Variant form(s) Aharon, Aron, Harun
|Language(s) English, Exodus 4:14|
|Pronunciation /ˈɛərən/, /ˈærən/, /ˈɛərɪn/|
Derivation Ancient Egyptian (Aharon), Hebrew (אהרן), Greek (Ααρών), Latin (Aaron), British English (/ɛərən/), American English (/ærən/, /eIrɪn/)
Aaron is an anglicised Hebrew masculine given name. Its English form is derived from the Hebrew name "Aharon" (אהרן) which is most likely of Ancient Egyptian origin from "aha rw" meaning "warrior lion",
or from Aaru, the Egyptian heaven ruled by Osiris,
According to other theories, the name could be derived from various Hebrew roots meaning "high mountain", "mountain of strength", "exalted", or "enlightened", or "bearer of martyrs".
Aaron the brother of Moses is described in the Hebrew and Christian book of Exodus, the Quran and the Bah'ai Iqan.
The given name was used by Jews and early Christians, then became exclusively Jewish in the Middle Ages, taken up by Gentiles in the 17th century, and popular among both in the end of the 20th century. Aaron was most popular in the United States in 1994 peaking as the 28th most popular name. Aaron is also a Jewish surname. St. Aaron's day is on July 1 and is celebrated in French speaking countries and Poland. The name is generally recognisable around the world as referring to the biblical Aaron and cognate forms in other languages include Aarón in Spanish; Aarão in Portuguese; Aron in Irish, Danish, Norwegian, Swedish and Croatian; Árón in Czech; and Harun (هارون) in Arabic. The variant used in the Russian language is "Ааро́н" (Aaron), with "Аро́н" (Aron) being its colloquial form; diminutives include "Ааро́нка" (Aaronka), "Аро́нка" (Aronka), and "Ро́на" (Rona). The patronymics derived from this first name in Russian are "Ааро́нович" (Aaronovich; masculine) and its colloquial form "Ааро́ныч" (Aaronych), and "Ааро́новна" (Aaronovna; feminine). In France, "Aaron" and especially "Aaron Cohen" is seen as a somewhat caricatured/stereotyped Jewish name.
"Aaronite" is a noun referring to the biblical tradition and modern genetic line of Kohanim claiming descent from the biblical Aaron. "Aaronic" is an adjective referring to their traditional priestly attributes such as attention to detail, respect for tradition, and religious dogmatising. For example, biblical texts focussed on rules and traditions such as Leviticus are considered aaronic.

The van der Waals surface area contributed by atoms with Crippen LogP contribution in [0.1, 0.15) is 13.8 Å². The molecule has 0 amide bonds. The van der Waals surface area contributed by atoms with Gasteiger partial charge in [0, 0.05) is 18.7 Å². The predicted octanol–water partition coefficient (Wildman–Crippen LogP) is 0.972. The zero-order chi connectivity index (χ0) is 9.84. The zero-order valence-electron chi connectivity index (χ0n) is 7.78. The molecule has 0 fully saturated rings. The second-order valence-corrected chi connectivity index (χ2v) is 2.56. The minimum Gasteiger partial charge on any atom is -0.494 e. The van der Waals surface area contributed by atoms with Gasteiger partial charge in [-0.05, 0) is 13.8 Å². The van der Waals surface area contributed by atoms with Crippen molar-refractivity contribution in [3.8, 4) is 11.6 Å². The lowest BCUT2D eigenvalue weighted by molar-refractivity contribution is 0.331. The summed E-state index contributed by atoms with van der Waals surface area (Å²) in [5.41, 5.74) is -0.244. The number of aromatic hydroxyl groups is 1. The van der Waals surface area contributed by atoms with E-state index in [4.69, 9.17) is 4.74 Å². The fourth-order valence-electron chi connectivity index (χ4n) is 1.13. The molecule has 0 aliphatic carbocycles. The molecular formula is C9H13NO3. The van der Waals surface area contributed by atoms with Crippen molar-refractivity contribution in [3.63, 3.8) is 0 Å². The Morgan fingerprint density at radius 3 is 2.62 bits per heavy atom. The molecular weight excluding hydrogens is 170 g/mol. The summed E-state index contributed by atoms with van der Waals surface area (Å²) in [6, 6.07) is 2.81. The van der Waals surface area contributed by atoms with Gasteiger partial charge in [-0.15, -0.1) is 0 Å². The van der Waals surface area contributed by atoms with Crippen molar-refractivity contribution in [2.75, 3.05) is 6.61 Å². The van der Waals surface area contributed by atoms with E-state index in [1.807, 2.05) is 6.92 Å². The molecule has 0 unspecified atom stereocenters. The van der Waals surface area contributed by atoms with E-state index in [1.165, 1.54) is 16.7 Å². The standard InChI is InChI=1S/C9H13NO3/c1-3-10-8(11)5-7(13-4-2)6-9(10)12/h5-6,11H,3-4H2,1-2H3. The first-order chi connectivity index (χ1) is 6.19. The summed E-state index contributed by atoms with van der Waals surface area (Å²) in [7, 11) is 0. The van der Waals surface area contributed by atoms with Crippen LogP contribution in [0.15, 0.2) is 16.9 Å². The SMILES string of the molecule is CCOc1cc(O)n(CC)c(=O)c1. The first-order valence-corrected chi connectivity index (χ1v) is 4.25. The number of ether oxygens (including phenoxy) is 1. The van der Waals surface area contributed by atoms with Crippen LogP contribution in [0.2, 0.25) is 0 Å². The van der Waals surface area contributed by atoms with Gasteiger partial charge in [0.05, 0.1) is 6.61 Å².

In its original Hebrew, Aharon (אהרן) is pronounced as three syllables, a-ha-ron. This Hebrew pronunciation is still used in modern Hebrew in Israel today. The Hebrew sound had no direct equivalent in Greek, when Jewish scriptures were translated by Greek-speaking Jews in Alexenadria around 200 BCE to form the septuagint, so these translators used a pair of Greek alpha letters to approximate the same sound, "Ααρών". This was translated again by St. Jerome from the Greek to the Latin Vulgate as "Aaron" in the fourth century CE. It is thought that the Greeks and Romans would pronounce Aaron similarly to the Hebrew, as the Catholic Latin pronunciation is still defined this way.
The English pronunciation of the biblical Aaron's name was derived by anglicising the Latin during the Church of England's translation of the Authorized King James Bible in 1611 (possibly influenced by older English translations of the bible from Anglo Saxon times onwards). The modern Church of England Pronunciation Guide, the BBC pronunciation guide, the Mormon pronunciation guide, the Oxford English Dictionary, the Longman pronunciation guide, and Harper Collins Biblical Pronunciation Guide all define this modern English pronunciation as /ɛərən/ ("air-run", where "air" is the same sound as in "dairy"). This pronunciation is used in the 1956 film The Ten Commandments featuring the biblical Aaron, by UK chief rabbi Jonathan Sacks when speaking in English, and in the BBC production of Shakespeare's Titus Andronicus.
The English name "Aaron" is sometimes confused with the English name "Aron" which is also derived from the biblical Aaron but through translation routes other than the Church of England (e.g. Scandinavian and Celtic churches) and pronounced /ærən/ ("a-ran" as in "arrow"). It is further sometimes confused with the names Arran and Aran which are also pronounced /ærən/ ("a-ran" as in "arrow") but derive from various sources unrelated to the biblical Aaron such as the Scottish Isle of Arran and Irish Aran Islands. Aeron is another unrelated name, pronounced air-ron, of an old Celtic god and the Aeron chair.
In the 20th century, ambiguity over the pronunciation of "Aaron" was created by naming children after Elvis Aaron Presley rather than after the biblical Aaron. Presley's middle name was originally "Aron" on his birth certificate and pronounced /ærən/ ("a-ran" as in "arrow") by his parents to rhyme with his stillborn brother's name, Garon. Presley later legally amended his middle name to be spelt "Aaron" to match the English biblical Aaron, but without changing the pronunciation. Naming children after Presley effectively created an alternative de facto pronunciation which can now be found in the Oxford American English Dictionary, along with /eIrɪn/ ('ay-ron' as in "A to Z") which is heard in the American deep south. However the difference in these pronunciations in American English is often small or nonexistent due to its longer "a" than British English, as can be heard in American media such as episodes of Lost, recorded interviews with Aaron Copland, or Hollywood's 1999 Shakespeare movie, Titus.